After a beer we felt our way back to the godjo in the dark and all of a sudden heard “Hello, my brother”. It was Solomon. Jonathan proceeded to get more and more enraged at Solomon’s relaxed attitude and told him to #$%@ off. Rather than help us, Solomon was obviously merely in it for the ride to Zikwala to chew chat with his friends and party at the local festival.
We arrived back at the godjo and waited probably another hour or so, sharing a meal with a donkey before the musicians finally showed up. We discovered that some if not all of the musicians were of the Agaw ethnic group. My friend Tewolde considers this clip to be more of a mix of Agaw with Tigrinya than straight up Agaw, both linguistically and musically:
After an energy-filled recording session, we stumbled down to the village looking for a place to stay. Totally exhausted, we ended up landing where we could. I ended up crashing on the floor of a little cement room in the back of a small bar with Jonathan on a broken bed beside me. Nuhamin had the room next to us, and Quino and Gonzalo slept outside on the ledge in front of the bar. Rock and roll.
October 20, 2014
May 17, 2014
After a breakfast of special ful and strong coffee on the terrace of a café outside the hotel in slightly seedy Weldiya, we sped up the road towards Alamata, one of the first towns in southern Tigray. On our way we stopped at a gas station to fill up and clean the leaky oil that was causing some smoke. Inside they served smoked cow’s milk in glass bottles, which was strangely refreshing, and we bought dabo kolo (dried bread snacks).
We arrived in Alamata around noon and inquired about music at the local hotel. A couple of guys showed up to talk about music over a spaghetti lunch out back under a giant fig tree. According to them, all the musicians were away on some cultural retreat but we could potentially organize a session on our way back to Addis (I don’t believe this ended up working out).
So with this strikeout we piled into the Land Rover and headed back into the Amhara region to Sekota, where we were to meet a certain Solomon, some sort of friend of a friend. The decision had been made to aim for Mekele instead of Afar, as Quino’s priority was to record as much Tigrinya music as possible.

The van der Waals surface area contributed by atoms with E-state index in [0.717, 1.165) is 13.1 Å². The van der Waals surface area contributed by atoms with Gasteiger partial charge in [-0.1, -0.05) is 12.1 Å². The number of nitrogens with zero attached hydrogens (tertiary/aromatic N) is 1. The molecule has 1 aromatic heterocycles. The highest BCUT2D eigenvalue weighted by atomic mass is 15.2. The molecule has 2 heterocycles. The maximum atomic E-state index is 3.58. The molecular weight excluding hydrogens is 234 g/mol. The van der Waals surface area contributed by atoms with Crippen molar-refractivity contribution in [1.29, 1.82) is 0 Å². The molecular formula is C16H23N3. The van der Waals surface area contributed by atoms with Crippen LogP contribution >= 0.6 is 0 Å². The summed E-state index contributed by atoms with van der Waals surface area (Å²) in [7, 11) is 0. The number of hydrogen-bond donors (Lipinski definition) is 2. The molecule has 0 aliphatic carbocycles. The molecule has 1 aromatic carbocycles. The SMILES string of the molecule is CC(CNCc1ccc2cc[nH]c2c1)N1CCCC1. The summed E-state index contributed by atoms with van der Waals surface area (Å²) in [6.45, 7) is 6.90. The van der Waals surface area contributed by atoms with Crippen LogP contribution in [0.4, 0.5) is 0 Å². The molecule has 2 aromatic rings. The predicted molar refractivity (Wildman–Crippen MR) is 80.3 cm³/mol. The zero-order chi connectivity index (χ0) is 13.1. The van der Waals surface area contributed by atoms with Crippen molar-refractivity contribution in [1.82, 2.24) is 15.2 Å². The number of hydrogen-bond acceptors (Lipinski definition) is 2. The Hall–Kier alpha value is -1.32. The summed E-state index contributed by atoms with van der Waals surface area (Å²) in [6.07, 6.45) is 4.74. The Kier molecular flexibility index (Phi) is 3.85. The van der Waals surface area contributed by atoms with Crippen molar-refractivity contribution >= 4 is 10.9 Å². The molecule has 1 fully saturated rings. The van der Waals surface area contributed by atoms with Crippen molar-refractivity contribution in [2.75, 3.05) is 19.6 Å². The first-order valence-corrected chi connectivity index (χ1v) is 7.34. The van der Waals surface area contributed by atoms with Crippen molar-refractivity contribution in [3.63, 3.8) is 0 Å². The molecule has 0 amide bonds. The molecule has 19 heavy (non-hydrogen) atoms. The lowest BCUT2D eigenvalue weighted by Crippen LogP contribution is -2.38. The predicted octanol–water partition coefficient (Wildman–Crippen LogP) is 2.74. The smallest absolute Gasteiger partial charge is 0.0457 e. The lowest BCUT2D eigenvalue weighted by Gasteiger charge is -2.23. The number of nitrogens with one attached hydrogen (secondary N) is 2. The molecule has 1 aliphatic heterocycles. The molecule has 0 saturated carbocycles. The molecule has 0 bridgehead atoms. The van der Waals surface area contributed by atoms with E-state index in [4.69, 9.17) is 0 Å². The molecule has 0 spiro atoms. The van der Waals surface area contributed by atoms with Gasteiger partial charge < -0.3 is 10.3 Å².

The road to Sekota was stunningly beautiful, sinewy and somewhat harrowing, a foreshadowing of what was to come over the next couple of days. As we climbed higher and higher (Sekota sits up at 2,266m, whereas Alamata is at 1500m), we rose above the ubiquitous verdant crop terracing etched into the sides of the mountains until we came to the quintessential arid, sawtoothed landscapes of the north. About an hour or two before arriving in Sekota we drove through some bizarre weather, sun with showers and an abundance of epic cloud formations, giving rise to a giant, glorious rainbow.
We rolled into Sekota just around dusk, met up with Solomon, an oddly and somewhat aggravatingly terse dude, and landed at one of the hotels in town.
Starving, we asked Solomon to take us to the best tibs place in town (which, to be fair, had very limited options). He wound up taking us on a walk and merely showing us different places. At the first uninspiring place we arrived, we asked him if this was the best tibs place, to which he totally unconvincingly replied “yes, this is good”. This happened two more times before we realized he was just taking us wherever there was food. We chose a kitsch, Chinese restaurant style place on the other side of town that served shiro. Beforehand, we stopped for a beer in a place buzzing with life. As we sat down, we heard crowds of people next door emoting over some sporting event. It sounded like a football match so Jonathan and I went to check it out – turned out the FA Cup final was being shown on a giant screen in front of a jam packed audience. Arsenal won by snatching victory from the jaws of defeat against Hull City.
After the beer and seeming non-discussion with Solomon, who appeared not to register anything we were telling him (and a perfect soundtrack of a weird 30 second constantly repeated loop of old music echoing from the bar), we went for our shiro and ambled back to the hotel to crash out. On the way back, Solomon mentioned that all the musicians were two plus hours down the road at some government festival and that if we wanted to go we could all head there the next day, first thing in the morning.
So we made the plan to leave at 8 am, and bade one another good night. I don’t think any of us could have predicted what was in store for us the next day…
October 16, 2014
It was hard to leave Lake Haik, but the road was calling us. After a quick stop in the town for engine oil (see post office pic), we got going. Once again, we weren’t headed very far – our destination was the general Weldiya area, where one of our sources mentioned there was a good music scene. We didn’t even make it that far. A pitstop in Mersa – 64 km from Lake Haik and 30 km south of Weldiya – led to a full day’s recording session.
At this point, we were just about halfway between Addis and Mekele, and I was getting somewhat nervous about how I was going to return to Addis. With friends from France coming into town and some possible gigs lined up, my idea was to be dropped off at an airport somewhere on the road around May 18th or so. For this to happen, we needed to get a move on! That said, I was fully aware that the serendipitous nature of the journey would likely force me to adjust my plans (it wouldn’t be an adventure otherwise!). The rest of the crew aside from Gonzalo were continuing for another 2 weeks.